Anyone who has followed the sometimes heated discussions on the German feature pages about Levites will not find much in this book. Countless articles and photos have appeared since the 32-year-old was celebrated in 2010 as “one of the great pianists of this century” (“FAZ” music critic Eleanor Puning) – a turning point and a burden for Levitt, as you read now.
At that time, Büning gave the still unknown “fat child” the ability to recount great pieces of music in a way that reflects life anew, “so that we can easily understand everything with our ears and hearts.” In fact, the Levite did the prophecy.
Today he’s the inspiration for his record-breaking releases that go far beyond classicism, filling in big houses and he’s now a professor at Hanover. In 2020, he was awarded the Order of Federal Merit by German President Frank-Walter Steinmeier for his daily home concerts at the start of the pandemic, which he was broadcasting from the living room with his cell phone camera.
Twitter activity and escort German rap
“House Concert” is now also the name of a résumé in which Zinnecker tries to approach Levit with short paragraphs, relaxed writing style, and quick jumps that wander between times. Of course, this also includes the issue of the relationship between politics and playing the piano (quite organically, so Levitt’s answer).
Contrary to what is usual in the industry, Levitt interferes extensively with political rhetoric and is sometimes subjected to heavy criticism for it. In 2015 he wrote on Twitter that members of the AfD are “people who have lost their human existence”. And death threats followed, despite attempts at clarification.
The digital book premiere of “Igor Levits” and “Concert” by Florian Zinker will take place on April 20 at 7:00 pm on Instagram Live, hanserliteratur.
Levitt sometimes gives political speeches before concerts. Just last week, he accompanied the German rap song “All This Included in the Freedom of Art”, in which Danger Dan is currently making a buzz, with Jan Böhmermann on the piano. The song is called “Declaration of War on New Rights.”
No memory for school and Russia
The focus of “House Concert” is of course on the musical and Levit’s free and comforting explanations and how he developed his style and approach. There are also thoughts about his experiences during the pandemic: Zinnecker originally planned to accompany Levit during the 2019/2020 party season before everything turned out differently.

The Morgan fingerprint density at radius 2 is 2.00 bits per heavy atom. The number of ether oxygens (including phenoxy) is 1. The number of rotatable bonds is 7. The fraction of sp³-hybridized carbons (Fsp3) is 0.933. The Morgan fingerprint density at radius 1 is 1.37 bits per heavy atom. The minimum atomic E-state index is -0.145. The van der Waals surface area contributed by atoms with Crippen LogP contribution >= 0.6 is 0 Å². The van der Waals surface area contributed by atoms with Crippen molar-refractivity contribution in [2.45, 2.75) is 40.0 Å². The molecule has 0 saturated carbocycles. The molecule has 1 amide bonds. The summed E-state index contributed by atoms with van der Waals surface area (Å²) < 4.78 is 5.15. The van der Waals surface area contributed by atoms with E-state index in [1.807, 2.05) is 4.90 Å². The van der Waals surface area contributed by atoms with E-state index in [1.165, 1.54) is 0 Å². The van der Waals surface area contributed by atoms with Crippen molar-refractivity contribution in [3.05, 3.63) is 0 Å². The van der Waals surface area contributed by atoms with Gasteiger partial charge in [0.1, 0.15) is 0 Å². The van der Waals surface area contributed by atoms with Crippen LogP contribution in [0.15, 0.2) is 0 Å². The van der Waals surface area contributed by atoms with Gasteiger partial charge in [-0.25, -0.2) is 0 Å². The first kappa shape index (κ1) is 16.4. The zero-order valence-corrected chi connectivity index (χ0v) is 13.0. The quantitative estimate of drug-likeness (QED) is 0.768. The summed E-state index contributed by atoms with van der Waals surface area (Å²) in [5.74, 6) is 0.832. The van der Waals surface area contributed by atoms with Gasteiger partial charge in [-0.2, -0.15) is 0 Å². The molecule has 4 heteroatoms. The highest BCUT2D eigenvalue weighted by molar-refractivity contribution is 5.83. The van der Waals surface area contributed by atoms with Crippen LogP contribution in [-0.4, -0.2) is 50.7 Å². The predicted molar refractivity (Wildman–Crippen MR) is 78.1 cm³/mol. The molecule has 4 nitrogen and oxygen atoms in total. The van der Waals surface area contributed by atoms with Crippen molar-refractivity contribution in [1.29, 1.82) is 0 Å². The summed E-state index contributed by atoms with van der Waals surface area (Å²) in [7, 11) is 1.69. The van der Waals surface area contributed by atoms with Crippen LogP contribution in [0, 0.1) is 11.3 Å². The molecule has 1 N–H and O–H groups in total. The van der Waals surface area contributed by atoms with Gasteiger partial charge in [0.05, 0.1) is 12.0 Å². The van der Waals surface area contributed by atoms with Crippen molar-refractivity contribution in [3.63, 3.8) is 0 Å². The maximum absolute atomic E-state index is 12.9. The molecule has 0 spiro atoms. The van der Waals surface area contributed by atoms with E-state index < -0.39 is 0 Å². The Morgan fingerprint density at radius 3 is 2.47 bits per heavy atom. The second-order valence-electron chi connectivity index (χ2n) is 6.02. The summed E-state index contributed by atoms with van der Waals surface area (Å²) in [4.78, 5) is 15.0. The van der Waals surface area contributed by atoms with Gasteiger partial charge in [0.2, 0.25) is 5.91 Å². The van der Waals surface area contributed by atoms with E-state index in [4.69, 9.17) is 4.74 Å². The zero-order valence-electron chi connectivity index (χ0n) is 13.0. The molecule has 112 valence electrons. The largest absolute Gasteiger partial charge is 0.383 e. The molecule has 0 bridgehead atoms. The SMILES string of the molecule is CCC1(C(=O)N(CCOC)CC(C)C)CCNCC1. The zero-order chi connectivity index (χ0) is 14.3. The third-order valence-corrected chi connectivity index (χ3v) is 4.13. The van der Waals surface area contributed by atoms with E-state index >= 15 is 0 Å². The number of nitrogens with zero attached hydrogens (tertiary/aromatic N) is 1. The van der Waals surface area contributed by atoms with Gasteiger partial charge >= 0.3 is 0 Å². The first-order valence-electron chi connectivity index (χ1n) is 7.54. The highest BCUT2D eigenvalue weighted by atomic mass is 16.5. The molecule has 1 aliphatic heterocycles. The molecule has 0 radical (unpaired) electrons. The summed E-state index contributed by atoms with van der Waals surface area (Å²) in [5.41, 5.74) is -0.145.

The basic structure of the book is minute events. Zinnecker and Levit describe recordings, talks, or performances, such as the 16-hour piano marathon with Eric Satie’s “Noise”, which drew attention to the condition of cultural workers in May 2020. From there it goes back to the autobiography, sometimes very fragmented, simply put Because the artist lacks the ability to remember: “I have no memory whatsoever about Russia, in fact nothing at all. Zero. Unfortunately,” he was quoted as saying.
The pianist, who came to Germany as a Jewish refugee with his family from Gorky at the age of eight, doesn’t really remember his school days either. In order to capture the not-so-easy phases of the resume, mom and other voices complete the narration.
Expelled from early intervention
The gifted child, who was initially taught at home, was expelled from the first early intervention as he was unable to cope. Even later, with his teachers at the Mozarteum in Salzburg and in Hanover, the road was rocky: the strict school of educational authority Karl-Heinz Kämmerling is important to the basic work, but at the same time a stumbling block for the young pianist, who had long since stopped caring wants to keep an ammunition Joint.
Levitt is dazzled by the expansion and finds it with Max Rieger, Richard Wagner, Ronald Stephenson “Pasakalia” and above all with Ludwig Van Beethoven. For teens, rapper Eminem, who listens to him “nonstop,” is a role model: “Eminem caught me at the specific point in which I realized: I want to be able to say, ‘I am.'”
Existential fears and anti-Semitic nuances
With great openness, “House Concert” tells of the existential fears that plagued Levit during the pandemic, and of the sometimes stressful loneliness of wandering through life and starting a career as a “obstacle course”. Equipped with “mega talent,” as they are called, well-known classic brands reject them at first because they are deemed difficult to market. “Weirdo”, very political-minded, keeps making jokes, and this does not fit the program.
Then there are the anti-Semitic nuances that hit the artist hard. In the fall of 2020, an article in “Süddeutsche Zeitung” (“SZ”) accusing Levit of only faking emotional excitement with his expressive style of play led to a major debate on the front pages. Some are reminded of Richard Wagner’s anti-Semitic essay “Judaism in Music” from 1850, in which Wagner deprived Jewish artists of the ability to create themselves.
Bring music closer to people
The book refutes the accusation that Levitt designed the character of a politically active pianist on several occasions, and instead paints the image of someone who cannot and does not want to do anything but raise his voice.
Additionally, Levitt is described as an uncomplicated worker who cares about paranoia projects and works to the point of exhaustion. He likes to do without beautiful hotel rooms or special sound conditions if the most important thing is that he can bring his music closer to people.
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